Harry Reid, Part 2
Last time, we were talking about Harry Reid. He and I had something else in common: we both lost elections in 1974. Both of us got over it.
In Harry’s case, Mike O’Callaghan appointed him Gaming Commission chair in 1977. He didn’t expect the job to be that hard. As it turned out, I became attorney general two years later, and we wound up dealing with exorcising the demons of organized crime. Harry got a lot more attention, and a lot more grief — death threats, confrontations with mob figures like Frank Rosenthal, and accusations from mobster Joe Agosto that he was bought and paid for. Harry responded by calling him a small-time hoodlum trying to reach the big time and that he hoped someday Agosto would get what he deserved. Federal and state officials cleared Harry.
After those four years, running for Congress seemed much easier. The 1980 census led to Nevada getting a second House seat. He ran for the southern Nevada seat in 1982 while I was running for governor. We both won, and he and his family were off to DC. In his four years in the House, his greatest accomplishment was probably pushing through passage of Great Basin National Park in White Pine County. Senators Alan Bible and Howard Cannon had tried for years and been unable to overcome opposition from mining and ranching interests, and Congressman Walter Baring. Harry did a lot of negotiating and got help from his Nevada House colleague Barbara Vucanovich — it helped that she was a dyed-in-the-wool Republican. He was really proud the day the park was dedicated.
By then, Harry was in the Senate. Paul Laxalt retired after two terms. He recruited an old friend of Harry’s and mine, former congressman Jim Santini, to switch to the Republican Party and run. Harry won, got to the Senate, and never looked back.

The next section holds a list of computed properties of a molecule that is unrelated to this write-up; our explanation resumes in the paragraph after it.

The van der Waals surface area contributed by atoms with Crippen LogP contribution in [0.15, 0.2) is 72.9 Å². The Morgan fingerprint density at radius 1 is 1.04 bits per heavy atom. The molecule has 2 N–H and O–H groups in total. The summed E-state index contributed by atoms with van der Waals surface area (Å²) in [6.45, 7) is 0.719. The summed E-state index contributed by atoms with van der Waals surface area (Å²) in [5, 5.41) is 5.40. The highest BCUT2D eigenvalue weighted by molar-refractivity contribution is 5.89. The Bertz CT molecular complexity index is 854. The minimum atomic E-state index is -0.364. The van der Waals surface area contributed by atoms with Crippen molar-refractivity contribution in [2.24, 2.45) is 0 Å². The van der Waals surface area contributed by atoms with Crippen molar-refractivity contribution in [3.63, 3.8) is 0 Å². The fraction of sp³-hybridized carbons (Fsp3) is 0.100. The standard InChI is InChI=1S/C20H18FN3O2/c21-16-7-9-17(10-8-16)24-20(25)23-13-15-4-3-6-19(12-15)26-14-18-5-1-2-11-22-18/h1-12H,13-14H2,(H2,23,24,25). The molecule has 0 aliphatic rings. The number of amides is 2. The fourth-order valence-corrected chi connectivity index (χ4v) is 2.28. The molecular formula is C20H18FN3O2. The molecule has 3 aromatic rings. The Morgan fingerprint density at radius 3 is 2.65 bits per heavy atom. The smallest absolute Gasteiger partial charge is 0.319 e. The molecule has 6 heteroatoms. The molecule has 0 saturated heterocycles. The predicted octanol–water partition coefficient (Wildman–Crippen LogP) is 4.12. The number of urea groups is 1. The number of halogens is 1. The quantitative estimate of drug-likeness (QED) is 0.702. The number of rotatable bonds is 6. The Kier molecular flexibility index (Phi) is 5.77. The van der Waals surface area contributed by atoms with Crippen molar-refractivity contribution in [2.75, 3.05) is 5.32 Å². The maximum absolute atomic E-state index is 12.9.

Harry served for five terms and represented Nevada in Congress longer than any other person (Nevada trivia buffs, the runner-up was John Percival Jones, a senator from 1873 to 1903. Harry was in the Senate the same amount of time but had those four years in the House). Harry may have done more than any other person we have sent back there.
I was there for two terms, so I got to see him in action. There’s an old saying in the Senate that you can be a workhorse or a showhorse. Harry was a workhorse. He worked hard on behalf of his state, and he worked hard to learn how to survive and succeed in the Senate. He got into the leadership, heading the Democratic policy committee and moving up to whip, or assistant leader, as he began his third term. When Tom Daschle lost his reelection bid in 2004, Harry succeeded him as Senate Democratic leader. In 2007, he became majority leader and remained so until 2015, when Republicans regained control. He had an accident while exercising early that year and lost the sight in his right eye. He said having to lie around for two months forced him to think about his future, and he decided to retire when his term ended. We’ll have more to say about what he did in those thirty-four years in Congress next time.
Missed Part 1? Listen and/or read it: